The ‘lost’ second book of Nicoletto Giganti is a departure for Fox Spirit as a publisher. It is however a fascinating one. I managed to persuade one of the co-authors to answer a few questions about this historically significant sword treatise for me. I’ll let Piermarco Terminiello explain things. I read through the answers a couple of times myself just because they were so interesting.
For people not in the know can you explain a little bit about HEMA and how it is different from the competition fencing that most of us consider the only western sword art?
The modern sport of fencing is derived from earlier systems. But this is a small part of the whole picture.
Europe produced a remarkable literature of combat, from many countries, over the course of several centuries. The earliest known fight-book dates from around 1300, depicting monks, as well as a woman, fencing with sword and buckler (a small round shield). Later treatises cover all manner of swords, polearms, unarmed combat, sickles, daggers and other weapons.
Historical European Martial Arts (HEMA) is founded on the premise that although these systems fell out of use, or mutated into something different, it is possible to reassemble them.
This is approached through scrupulous attention to the texts, physical experimentation, and study of their cultural context; without dismissing insights from elsewhere, such as modern training methods, pedagogy, biomechanics, or other martial arts.
There is no dressing up, and HEMA is distinct from reenactment or LARP. There are competitions, but these are not the primary focus. The central aim is to understand the historical systems.
Likewise fighting with historical weapons by itself is not HEMA. By definition HEMA is practice based upon historical sources, hence the fundamental importance of the texts.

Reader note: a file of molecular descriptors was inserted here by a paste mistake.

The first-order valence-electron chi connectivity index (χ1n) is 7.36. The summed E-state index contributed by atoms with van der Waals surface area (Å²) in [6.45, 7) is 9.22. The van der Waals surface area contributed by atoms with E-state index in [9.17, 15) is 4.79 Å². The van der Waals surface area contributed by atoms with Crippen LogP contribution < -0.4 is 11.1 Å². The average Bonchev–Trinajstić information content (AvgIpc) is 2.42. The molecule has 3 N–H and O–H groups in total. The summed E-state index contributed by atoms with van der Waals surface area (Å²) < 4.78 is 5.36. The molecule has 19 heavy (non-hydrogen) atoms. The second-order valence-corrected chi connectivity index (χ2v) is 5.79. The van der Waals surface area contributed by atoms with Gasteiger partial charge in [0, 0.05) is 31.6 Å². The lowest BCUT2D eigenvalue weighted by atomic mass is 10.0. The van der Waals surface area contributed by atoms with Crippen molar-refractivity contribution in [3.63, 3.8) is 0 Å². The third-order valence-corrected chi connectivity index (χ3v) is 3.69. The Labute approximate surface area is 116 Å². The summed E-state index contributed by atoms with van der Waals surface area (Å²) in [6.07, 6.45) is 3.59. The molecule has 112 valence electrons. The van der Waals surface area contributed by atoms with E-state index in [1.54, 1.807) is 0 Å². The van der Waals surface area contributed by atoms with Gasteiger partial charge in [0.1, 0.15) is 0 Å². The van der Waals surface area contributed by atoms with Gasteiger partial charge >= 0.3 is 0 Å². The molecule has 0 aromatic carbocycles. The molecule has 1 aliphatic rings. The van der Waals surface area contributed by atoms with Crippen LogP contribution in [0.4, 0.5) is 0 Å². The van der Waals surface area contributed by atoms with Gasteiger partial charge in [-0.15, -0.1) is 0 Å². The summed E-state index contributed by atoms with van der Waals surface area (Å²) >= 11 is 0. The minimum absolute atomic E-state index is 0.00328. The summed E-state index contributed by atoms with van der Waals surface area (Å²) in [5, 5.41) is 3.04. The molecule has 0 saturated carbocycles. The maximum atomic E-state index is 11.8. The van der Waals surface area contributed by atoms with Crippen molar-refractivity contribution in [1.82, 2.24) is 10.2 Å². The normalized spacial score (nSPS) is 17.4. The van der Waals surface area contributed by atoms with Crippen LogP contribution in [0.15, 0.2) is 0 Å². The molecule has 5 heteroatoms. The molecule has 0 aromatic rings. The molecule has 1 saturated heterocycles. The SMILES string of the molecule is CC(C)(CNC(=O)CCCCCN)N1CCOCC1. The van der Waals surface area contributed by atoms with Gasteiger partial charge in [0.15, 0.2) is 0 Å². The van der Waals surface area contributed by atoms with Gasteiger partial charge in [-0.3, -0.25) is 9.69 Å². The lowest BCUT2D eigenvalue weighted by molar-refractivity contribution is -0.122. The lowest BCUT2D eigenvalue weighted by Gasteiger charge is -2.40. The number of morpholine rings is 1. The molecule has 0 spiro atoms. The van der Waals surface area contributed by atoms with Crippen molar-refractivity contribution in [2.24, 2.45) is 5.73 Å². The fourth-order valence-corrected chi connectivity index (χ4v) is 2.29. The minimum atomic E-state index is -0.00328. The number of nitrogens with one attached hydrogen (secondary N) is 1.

Can you explain your martial arts background and how that has put you in a position to be able to understand this treatise enough to translate it?
Unlike a great many people in HEMA, I didn’t have a background in sport fencing or other martial arts, I simply joined a local HEMA club, the School of the Sword, which focuses on Italian fencing from the sixteenth and seventeenth centuries. From the beginning I sought out and familiarised myself as many Italian texts from this period as I could, which between detailed illustrated treatises, and much vaguer works, amounted to around fifty technical sources.
I’ve won and placed in a number of international HEMA competitions, which isn’t the be all and end all, but hopefully indicates a degree of physical understanding. Thanks to good tuition, training partners, and knowledge of the texts.
In the meantime I co-authored a translation of La Scherma by Francesco Ferdindando Alfieri in 1640, translated a several shorter pieces (including Carlo Giuseppe Colombani’s L’Arte maestra from 1711), and among other research transcribed an obscure manuscript from a library in Milan, and uncovered another previously unknown Italian manuscript from 1629.
Who was Nicoletto Giganti and why is this treatise so important?
Nicoletto Giganti is one of the most celebrated names in Italian rapier fencing. He published a well known treatise in 1606, which was acclaimed by fellow fencing masters and later historiographers alike. In this work he promised a second book, but this was widely assumed to have lost to history or never to have been written.
As early as 1673 another master named Pallavicini berates Giganti in print for having promised a second book without delivering. So finding this ‘lost’ work, and in the process vindicating Giganti from his detractors, is quite special. But the importance of the book itself rests on the renown of its author.
If a ‘new’ book is found by a previously unknown master, as sometimes happens, it’s easy to file it away as peculiar to that particular writer.